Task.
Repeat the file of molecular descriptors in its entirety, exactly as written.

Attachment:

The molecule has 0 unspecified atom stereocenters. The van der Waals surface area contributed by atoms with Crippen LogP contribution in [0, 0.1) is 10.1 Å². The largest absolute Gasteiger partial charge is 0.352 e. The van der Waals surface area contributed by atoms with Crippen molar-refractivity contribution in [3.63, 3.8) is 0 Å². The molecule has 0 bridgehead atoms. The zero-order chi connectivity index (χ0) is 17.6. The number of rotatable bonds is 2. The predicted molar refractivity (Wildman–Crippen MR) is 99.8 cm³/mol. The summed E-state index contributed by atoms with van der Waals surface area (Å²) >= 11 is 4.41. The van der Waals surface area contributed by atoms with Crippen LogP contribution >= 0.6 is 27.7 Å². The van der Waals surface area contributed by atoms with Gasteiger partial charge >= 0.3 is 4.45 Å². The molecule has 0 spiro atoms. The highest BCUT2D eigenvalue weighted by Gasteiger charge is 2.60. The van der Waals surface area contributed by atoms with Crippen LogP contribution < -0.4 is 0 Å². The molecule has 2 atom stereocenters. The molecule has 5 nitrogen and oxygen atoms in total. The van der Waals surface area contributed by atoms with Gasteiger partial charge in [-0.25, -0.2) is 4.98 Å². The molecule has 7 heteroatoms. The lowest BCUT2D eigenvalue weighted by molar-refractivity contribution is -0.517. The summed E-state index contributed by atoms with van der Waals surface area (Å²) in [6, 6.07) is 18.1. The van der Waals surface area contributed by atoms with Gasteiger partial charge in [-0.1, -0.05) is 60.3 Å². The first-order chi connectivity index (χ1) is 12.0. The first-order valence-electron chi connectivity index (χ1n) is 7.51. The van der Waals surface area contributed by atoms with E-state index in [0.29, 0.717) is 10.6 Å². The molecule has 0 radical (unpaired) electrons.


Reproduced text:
The molecule has 0 unspecified atom stereocenters. The van der Waals surface area contributed by atoms with Crippen LogP contribution in [0, 0.1) is 10.1 Å². The largest absolute Gasteiger partial charge is 0.352 e. The van der Waals surface area contributed by atoms with Crippen molar-refractivity contribution in [3.63, 3.8) is 0 Å². The molecule has 0 bridgehead atoms. The zero-order chi connectivity index (χ0) is 17.6. The number of rotatable bonds is 2. The predicted molar refractivity (Wildman–Crippen MR) is 99.8 cm³/mol. The summed E-state index contributed by atoms with van der Waals surface area (Å²) >= 11 is 4.41. The van der Waals surface area contributed by atoms with Crippen LogP contribution >= 0.6 is 27.7 Å². The van der Waals surface area contributed by atoms with Gasteiger partial charge >= 0.3 is 4.45 Å². The molecule has 0 spiro atoms. The highest BCUT2D eigenvalue weighted by Gasteiger charge is 2.60. The van der Waals surface area contributed by atoms with Crippen LogP contribution < -0.4 is 0 Å². The molecule has 2 atom stereocenters. The molecule has 5 nitrogen and oxygen atoms in total. The van der Waals surface area contributed by atoms with Gasteiger partial charge in [-0.25, -0.2) is 4.98 Å². The molecule has 7 heteroatoms. The lowest BCUT2D eigenvalue weighted by molar-refractivity contribution is -0.517. The summed E-state index contributed by atoms with van der Waals surface area (Å²) in [6, 6.07) is 18.1. The van der Waals surface area contributed by atoms with Gasteiger partial charge in [-0.1, -0.05) is 60.3 Å². The first-order chi connectivity index (χ1) is 12.0. The first-order valence-electron chi connectivity index (χ1n) is 7.51. The van der Waals surface area contributed by atoms with E-state index in [0.29, 0.717) is 10.6 Å². The molecule has 0 radical (unpaired) electrons.